26 September 2007Add to My Folder
Introduce children to why animals need food, how they find it and how food chains are structured
Food chains are a good way of showing children that living things in habitats – animals and plants – need each other to survive. Furthermore, they provide a good foundation for children to begin to develop more complex ideas about ecosystems.
At each level of the food chain there is less energy than at the previous level, due to the fact that some energy has been released as heat. This makes the food chain pyramid shaped. It is often said that plants come at the bottom of every food chain but in effect it is the Sun, as it is the giver of life and provider of energy for everything that lives on Earth.
The following activities will help children to establish how food chains show what is eaten by what in different locations. The children will focus on food chains that they are familiar with, using drama and role play to reconstruct a particular chain.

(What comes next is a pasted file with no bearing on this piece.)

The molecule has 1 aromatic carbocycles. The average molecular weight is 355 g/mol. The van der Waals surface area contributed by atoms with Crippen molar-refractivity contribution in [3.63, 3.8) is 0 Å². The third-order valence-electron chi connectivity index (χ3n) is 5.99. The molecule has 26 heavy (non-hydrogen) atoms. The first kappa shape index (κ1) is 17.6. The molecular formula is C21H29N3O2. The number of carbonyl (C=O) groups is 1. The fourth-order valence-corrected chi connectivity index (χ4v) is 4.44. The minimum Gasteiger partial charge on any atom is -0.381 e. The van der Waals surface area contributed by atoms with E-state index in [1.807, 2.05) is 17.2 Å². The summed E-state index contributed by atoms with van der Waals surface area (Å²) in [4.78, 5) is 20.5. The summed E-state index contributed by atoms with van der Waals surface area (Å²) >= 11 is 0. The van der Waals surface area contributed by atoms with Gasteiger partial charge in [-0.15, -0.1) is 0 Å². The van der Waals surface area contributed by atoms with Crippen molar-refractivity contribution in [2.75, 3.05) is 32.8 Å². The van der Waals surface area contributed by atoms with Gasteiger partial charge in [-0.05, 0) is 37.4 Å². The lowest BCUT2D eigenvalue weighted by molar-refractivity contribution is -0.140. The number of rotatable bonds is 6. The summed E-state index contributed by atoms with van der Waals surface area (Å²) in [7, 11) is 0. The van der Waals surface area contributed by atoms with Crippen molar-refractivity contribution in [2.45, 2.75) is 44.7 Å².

- Producers: Plants are producers because they produce their own food, which they make from sunlight, air, water and nutrients in the soil.
- Consumers: Animals are consumers as they eat readily available food. They could be herbivores – eat plants; carnivores – eat other animals; or omnivores – eat both plants and animals. Animals who specialise in eating just insects are called insectivores.
- Predators are carnivorous animals that eat other animals – their prey.
- There are also decomposers that break down dead and decaying matter, and scavengers that feed on once living items that have been left by others.
- In any given environment food chains are interlinked to make up what is called a food web. A pond is a good location for studying a food web. Tiny algae provides food for water fleas, sponges, mussels and animals which can filter the algae from the water. Mayfly and stonefly nymphs, water snails and tadpoles feed on larger plants. Carnivores include water beetles, water spiders, dragonfly and damselfly nymphs, pond skaters and fish. The waste products and dead remains of this community provide food for scavengers, such as bloodworms and water lice, and these will also be prey for the predatory carnivores.
Scholastic Resource Bank: Primary - subscribe today!
- Over 6,000 primary activities, lesson ideas and resources
- Perfect for anyone working with children from 5 to 11 years old
- Unlimited access – only £15 per year!